It doesn't seem like a fair fight. In one corner you have the mighty Intel
Consumers welcome the spectacle of two quality players duking it out in a market, since that keeps prices reasonable. And investors have to appreciate AMD's tenacity. How is it able to excel when logic would dictate that the company should have been supper by now?
Just as the Florida Marlins were able to win last week's World Series with unflinching focus -- despite lacking the financial stature of the New York Yankees -- AMD has been able to keep its eye on the prize by sticking to the task at hand. While Intel has gone on to diversify in everything from software to consumer products, AMD has followed the Keebler elf mantra of making chips.
Buying David over Goliath
Last year I suggested Buying David Over Goliath. My logic was, and remains, simple: Goliaths aren't born. They are shaped. They are transformed. Just about every Goliath started out as a David, rattling the foundation with courage. You want to buy the biggest? Go for it, but if there is a pesky upstart with promise clawing away, why risk the carnage? All of the pressure and the greater distance to fall belong to the Goliaths.
A year ago Blockbuster
How many blue chips subscribe to the David Wells school of conditioning, banking more on reputation than on a fitness regimen? How many large caps pull up lame in the clutch as Jason Giambi did -- hobbled when it mattered the most? Wouldn't you rather buy into the Jean Pierres of the world who can nickel and dime their way on first and then wreak havoc all around the bases? Why not back the Josh Becketts who stand unproven on the big stage's mound, yet do so by dismissing any semblance of intimidation?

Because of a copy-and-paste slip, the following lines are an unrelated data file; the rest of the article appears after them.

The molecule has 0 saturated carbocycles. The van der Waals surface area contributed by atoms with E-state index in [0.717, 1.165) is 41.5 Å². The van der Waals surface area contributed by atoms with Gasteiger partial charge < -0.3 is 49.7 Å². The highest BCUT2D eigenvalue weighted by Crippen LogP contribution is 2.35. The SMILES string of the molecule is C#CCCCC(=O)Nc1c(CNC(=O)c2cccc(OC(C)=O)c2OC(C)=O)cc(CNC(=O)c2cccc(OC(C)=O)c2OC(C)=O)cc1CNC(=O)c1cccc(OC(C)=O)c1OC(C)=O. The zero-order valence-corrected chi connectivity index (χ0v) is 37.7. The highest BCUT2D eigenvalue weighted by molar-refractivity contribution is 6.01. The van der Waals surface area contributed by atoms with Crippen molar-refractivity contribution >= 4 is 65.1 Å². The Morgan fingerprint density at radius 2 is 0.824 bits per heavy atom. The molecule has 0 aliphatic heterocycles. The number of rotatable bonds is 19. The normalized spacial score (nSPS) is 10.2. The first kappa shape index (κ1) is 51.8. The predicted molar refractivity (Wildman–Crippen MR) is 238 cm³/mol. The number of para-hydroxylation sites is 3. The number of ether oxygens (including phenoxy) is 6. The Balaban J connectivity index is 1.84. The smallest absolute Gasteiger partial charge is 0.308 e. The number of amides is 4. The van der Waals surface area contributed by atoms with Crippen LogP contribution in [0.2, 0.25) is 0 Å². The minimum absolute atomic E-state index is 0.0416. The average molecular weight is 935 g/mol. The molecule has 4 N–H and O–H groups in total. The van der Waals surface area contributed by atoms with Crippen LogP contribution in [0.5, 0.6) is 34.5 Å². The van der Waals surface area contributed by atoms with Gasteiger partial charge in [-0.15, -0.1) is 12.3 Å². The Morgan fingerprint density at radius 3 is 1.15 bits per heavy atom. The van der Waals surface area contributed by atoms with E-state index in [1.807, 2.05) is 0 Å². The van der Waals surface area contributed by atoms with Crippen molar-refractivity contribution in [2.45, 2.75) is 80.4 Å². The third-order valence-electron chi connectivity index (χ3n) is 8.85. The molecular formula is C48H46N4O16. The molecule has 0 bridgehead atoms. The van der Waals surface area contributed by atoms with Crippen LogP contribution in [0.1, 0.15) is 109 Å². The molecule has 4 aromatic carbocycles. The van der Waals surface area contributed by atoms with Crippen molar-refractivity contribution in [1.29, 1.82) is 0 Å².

Didn't watch the Series? OK, let's put it in business terms. How could Sears
Top-down upside down
Show me a company that doesn't feel vulnerable and I'll be there to scribe famous last words. Show me a company that thinks it will always own the competition and I'll bring the history book that claims otherwise.
Of course, the argument against this is that it takes confidence and some degree of swagger to battle to the top. I agree. You don't want to buy into a company that's in shoe-gazer mode, letting out the occasional "Aw, schucks" during its quarterly conference call. But if the company that was cocky all the way up the market-share ladder isn't smart enough to recognize those same traits in its rivals or to privately assess its own shortcomings, look out below.
If I'm allowed an alternative definition for top-down investing, let it be that one should always start the analysis by looking at market leaders but then singling out the small competitors that are difficult to swat. If an upstart has a unique advantage or is already nibbling away at market share, turn your attention that way.
State of the heart
The media has been ripping into the Yankees over the past few days. They lacked the heart of the Marlins, say the pundits. What's amusing is that those very writers fell for it, too. That's why they are just as shocked and outraged as you are that a team with a payroll in the ballpark of $50 million can take three straight games from the $160 million Yanks. For the record, I was writing about the Marlins and their winning approach four weeks ago. But, hey, I don't claim to be a visionary. I certainly wasn't on the bandwagon of my local team until the late-season run.
Yet I do recognize, and will always remove my hat and bow, when innovation and hunger walk into a room holding hands. Unlike arrogance and gravity, that's one couple that bears watching closely. That's the pairing that ultimately wins it all, until the next ready party fills those very same shoes.
Rick Aristotle Munarriz lives in Miami and is a Marlins fan with the Game Five ticket stub to prove it -- yet his heart goes out to the Chicago Cubs and Boston Red Sox. He owns shares of Netflix. Rick's stock holdings can be viewed online, as can the Fool's disclosure policy.